But what’s the ultimate outcome? Well, eventually the middle class rises up and kills the king, right? So—and I think Hume knows that and his audience knows that and this advice that he gives to the sovereign that looks very real politic. It’s sort of like a poisoned apple, right? The sovereign has to do it. It’s in his interest to allow commerce to proceed, but over time, over generations, it’s also going to lead to the undermining of his own regime and eventually, right? So Charles I is going to have his head cut off, right? So, I think that’s an example.
So, if you think about it, Hume’s advice to the sovereign allow people to think they’re working in their own self‐interest and it’s going to go down to your benefit. Actually, it describes the advice that he gives to the sovereign himself. He says to the sovereign “Do what you think is in your self‐interest” and it’s going to have this long‐term effect that supports free government and is actually opposed to absolute monarchy. That’s an example of what I would think of is the Hume sort of MO in trying to, you know, support political freedom and rule of law and that kind of stuff.
Aaron Powell: So then what did the political classes think of Hume at the time? I mean was he expressing in the zeitgeist or was he going against the grain? Did they have—do we know what sort of opinion they had of his political philosophy?
Thomas Merrill: Yeah. So that’s a good question. I mean lots of people think that Hume is dangerous, right? Like he’s—you know, I mean he has his reputation as an atheist and or as a “Hobbesist” or something like that. I’m not sure, you know, what the ruling classes of Great Britain in 1765 thought about this. I mean I would just say, you know, in a way, I mean Hume’s legacy are the Americans, right? And the whole discussion about, you know, the battle between Jefferson and Madison on the one side and Hamilton on the other, right? That’s the place where Hume’s influence really shows itself. And I would say Hamilton in a way says “We need more commerce. We need less agriculture” and that’s one interpretation of what Hume’s message is, right? So I would see Hume on sort of on both sides of the American struggle. That’s where I would see the main influence.
Matthew Feeney: So I want to ask a question about the English Civil War. So, it seems interesting to me that—so we have Charles I who seems to be a monarch who didn’t follow Hume’s I guess advice and—but then what was Hume’s attitude then on republicanism? Because it seems hard to square Hume’s attitude if—I mean am I wrong in thinking that he was skeptical of republics and, you know, okay with monarchy under certain circumstances? Because unless I’m wrong, he seemed to think that half‐reluctantly that the execution of Charles I was—or the outcome of the English Civil War was the right one. Or am I wrong about that? I’m trying to—It’s been a while since I thought about this.
Thomas Merrill: So—yeah, it’s a complicated question. Hume is on the side of the parliament, so it’s a long battle between parliament and the Stuart Kings, right? Not just Charles but also his dad. And Charles’ father, James I, was, you know, representative of the divine right of kings theory and Hume thinks that that’s crazy and that that is, you know, in the long run a really bad thing. And so he’s on the side of the parliament I would say through the 1620s all the way up to the beginning of the English Civil War. But, you know, there are—final analysis, there are no good guys in the conversation, right? So, once the parliament overthrows the king, they kind of go crazy, right? They can’t restrain themselves. And I would say that, you know, for Hume, Charles I, the person may be not so important but somehow the institution represents some sense of constitutionalism, right? That we’re all in the same team and we’re going to allow ourselves to be bound by whatever the rules of the game are right now. And once that’s undermined, the parliament can’t get anyone to obey its orders, right?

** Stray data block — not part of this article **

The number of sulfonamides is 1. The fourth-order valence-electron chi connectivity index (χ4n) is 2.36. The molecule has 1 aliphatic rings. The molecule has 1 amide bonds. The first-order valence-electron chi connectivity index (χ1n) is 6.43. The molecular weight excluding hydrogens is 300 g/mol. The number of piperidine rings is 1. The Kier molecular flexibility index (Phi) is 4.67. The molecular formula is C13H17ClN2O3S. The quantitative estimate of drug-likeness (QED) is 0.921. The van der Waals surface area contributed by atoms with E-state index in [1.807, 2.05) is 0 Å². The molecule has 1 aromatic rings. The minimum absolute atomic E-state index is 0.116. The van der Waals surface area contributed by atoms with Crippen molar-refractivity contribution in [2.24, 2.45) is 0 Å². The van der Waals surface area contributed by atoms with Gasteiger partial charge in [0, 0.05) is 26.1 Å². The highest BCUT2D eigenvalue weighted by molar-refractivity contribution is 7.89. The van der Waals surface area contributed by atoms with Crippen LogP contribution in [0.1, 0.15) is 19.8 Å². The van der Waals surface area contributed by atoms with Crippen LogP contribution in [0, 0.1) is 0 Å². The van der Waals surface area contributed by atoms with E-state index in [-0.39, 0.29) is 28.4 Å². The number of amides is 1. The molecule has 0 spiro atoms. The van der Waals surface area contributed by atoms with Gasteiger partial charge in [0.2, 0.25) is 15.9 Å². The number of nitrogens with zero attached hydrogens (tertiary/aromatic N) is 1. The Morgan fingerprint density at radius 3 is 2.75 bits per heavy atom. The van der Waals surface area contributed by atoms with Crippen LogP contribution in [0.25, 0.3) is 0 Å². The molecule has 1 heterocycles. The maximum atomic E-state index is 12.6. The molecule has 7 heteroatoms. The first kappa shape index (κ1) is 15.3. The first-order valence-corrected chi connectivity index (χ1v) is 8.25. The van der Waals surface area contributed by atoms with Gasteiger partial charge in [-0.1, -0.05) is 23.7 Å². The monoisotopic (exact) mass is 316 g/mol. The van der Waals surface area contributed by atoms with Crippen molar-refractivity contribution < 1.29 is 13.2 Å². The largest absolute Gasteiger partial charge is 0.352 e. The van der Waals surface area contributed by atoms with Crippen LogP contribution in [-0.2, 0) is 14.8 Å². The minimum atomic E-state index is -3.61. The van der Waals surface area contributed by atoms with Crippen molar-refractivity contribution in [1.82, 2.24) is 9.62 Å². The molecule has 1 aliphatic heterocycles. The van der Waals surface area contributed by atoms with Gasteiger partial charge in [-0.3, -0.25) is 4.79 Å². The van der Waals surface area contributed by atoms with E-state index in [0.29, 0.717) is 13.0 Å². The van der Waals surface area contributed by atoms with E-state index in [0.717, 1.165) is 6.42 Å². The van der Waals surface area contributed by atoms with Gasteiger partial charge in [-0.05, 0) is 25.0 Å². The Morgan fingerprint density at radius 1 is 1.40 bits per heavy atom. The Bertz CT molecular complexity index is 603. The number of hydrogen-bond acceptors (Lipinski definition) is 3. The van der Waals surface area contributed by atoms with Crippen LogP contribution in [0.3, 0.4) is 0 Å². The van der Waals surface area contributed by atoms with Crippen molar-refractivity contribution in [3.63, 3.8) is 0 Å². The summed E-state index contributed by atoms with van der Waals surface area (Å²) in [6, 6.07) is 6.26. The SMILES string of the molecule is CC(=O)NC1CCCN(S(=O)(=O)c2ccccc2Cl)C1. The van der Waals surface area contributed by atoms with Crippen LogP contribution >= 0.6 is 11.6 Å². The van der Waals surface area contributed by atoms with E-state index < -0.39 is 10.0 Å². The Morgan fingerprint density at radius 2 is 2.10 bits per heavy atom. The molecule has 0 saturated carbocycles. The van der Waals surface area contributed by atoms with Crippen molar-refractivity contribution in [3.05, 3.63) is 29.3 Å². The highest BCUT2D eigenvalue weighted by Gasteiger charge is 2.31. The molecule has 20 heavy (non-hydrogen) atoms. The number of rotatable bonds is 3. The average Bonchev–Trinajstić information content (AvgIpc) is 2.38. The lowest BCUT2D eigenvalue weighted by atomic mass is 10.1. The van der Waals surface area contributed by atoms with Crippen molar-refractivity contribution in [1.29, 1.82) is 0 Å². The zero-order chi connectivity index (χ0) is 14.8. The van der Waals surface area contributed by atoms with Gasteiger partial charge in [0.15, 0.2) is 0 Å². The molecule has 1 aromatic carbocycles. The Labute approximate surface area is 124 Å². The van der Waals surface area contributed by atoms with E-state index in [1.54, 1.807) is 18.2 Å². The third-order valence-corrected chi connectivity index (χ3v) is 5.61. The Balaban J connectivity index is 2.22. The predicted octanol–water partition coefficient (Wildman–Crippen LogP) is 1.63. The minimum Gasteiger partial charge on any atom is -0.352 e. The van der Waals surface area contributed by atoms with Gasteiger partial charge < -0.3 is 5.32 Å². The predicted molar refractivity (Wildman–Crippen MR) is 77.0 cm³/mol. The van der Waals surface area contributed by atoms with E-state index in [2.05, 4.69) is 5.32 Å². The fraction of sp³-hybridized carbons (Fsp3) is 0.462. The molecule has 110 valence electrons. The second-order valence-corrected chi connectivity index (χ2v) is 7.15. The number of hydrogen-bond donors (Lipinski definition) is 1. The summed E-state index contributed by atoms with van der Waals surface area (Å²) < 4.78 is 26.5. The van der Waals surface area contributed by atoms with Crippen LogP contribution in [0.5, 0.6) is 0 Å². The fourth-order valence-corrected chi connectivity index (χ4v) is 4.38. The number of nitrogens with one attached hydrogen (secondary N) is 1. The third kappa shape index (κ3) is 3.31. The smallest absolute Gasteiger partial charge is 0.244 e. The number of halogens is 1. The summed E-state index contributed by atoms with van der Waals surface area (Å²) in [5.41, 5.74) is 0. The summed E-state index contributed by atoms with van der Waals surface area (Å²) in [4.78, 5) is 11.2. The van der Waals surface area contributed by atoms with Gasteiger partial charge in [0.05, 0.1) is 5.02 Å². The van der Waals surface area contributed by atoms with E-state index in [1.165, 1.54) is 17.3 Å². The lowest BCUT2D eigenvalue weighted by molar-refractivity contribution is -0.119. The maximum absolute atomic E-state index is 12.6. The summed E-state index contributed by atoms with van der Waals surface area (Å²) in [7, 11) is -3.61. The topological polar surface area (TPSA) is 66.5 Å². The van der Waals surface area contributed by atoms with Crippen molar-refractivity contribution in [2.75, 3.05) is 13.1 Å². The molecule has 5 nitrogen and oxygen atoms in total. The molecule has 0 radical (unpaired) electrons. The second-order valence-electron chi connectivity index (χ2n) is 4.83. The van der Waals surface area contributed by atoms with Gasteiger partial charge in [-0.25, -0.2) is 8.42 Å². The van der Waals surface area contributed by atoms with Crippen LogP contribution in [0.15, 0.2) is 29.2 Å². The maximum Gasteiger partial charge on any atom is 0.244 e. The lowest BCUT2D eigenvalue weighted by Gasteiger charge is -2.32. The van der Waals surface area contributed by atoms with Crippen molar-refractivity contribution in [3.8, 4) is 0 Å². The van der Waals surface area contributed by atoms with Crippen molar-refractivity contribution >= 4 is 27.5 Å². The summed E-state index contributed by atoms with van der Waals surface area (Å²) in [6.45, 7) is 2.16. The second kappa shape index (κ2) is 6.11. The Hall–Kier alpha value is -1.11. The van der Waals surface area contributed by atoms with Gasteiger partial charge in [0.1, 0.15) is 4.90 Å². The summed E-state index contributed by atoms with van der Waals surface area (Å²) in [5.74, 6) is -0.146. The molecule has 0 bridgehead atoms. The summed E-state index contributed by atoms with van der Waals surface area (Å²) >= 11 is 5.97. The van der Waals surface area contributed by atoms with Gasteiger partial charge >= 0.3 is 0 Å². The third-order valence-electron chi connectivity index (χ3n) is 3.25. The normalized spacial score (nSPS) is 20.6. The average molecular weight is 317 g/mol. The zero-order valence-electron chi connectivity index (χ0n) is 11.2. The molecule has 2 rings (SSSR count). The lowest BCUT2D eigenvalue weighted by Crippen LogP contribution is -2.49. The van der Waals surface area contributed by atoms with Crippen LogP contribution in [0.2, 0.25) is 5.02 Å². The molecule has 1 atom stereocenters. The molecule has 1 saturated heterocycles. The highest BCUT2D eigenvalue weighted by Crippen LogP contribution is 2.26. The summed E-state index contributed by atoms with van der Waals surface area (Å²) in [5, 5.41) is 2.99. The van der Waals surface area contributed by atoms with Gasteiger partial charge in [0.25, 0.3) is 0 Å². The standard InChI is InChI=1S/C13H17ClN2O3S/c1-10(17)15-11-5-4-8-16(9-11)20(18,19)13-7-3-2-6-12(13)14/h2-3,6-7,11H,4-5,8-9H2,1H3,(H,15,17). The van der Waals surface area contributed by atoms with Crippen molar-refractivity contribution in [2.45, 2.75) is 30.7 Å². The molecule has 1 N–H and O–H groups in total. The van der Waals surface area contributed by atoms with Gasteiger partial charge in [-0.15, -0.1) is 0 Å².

So, the rest of the story is the important part, right? That parliament kills the king and them parliament is immediately overthrown by the army which is a bunch of religious fanatics. And then you have 10 years of dictatorship and Hume says, “Look, you know, in the grand scheme of things, it will be much better to have a republic with rule of law rather than to have a dictator.” But, under the circumstances in which you’ve undermined any sense of common belonging, dictatorship may have been the only regime that was possible in the England in 1650. That doesn’t mean that we like it, but that’s just kind of the way that it is. So, I think Hume thinks, you know, it’s better to have a regime where parliament is the main thing and you’ve got a king that somehow represents the nation as a whole. But once you’ve done away with the king, you have this long period between 1650 and really 1688. That’s one long sort of the Civil War as a cold war, right? With some hot moments. But it takes a long time to build up that sense of trust that you really need in order to have a regime that can rule by rule of law.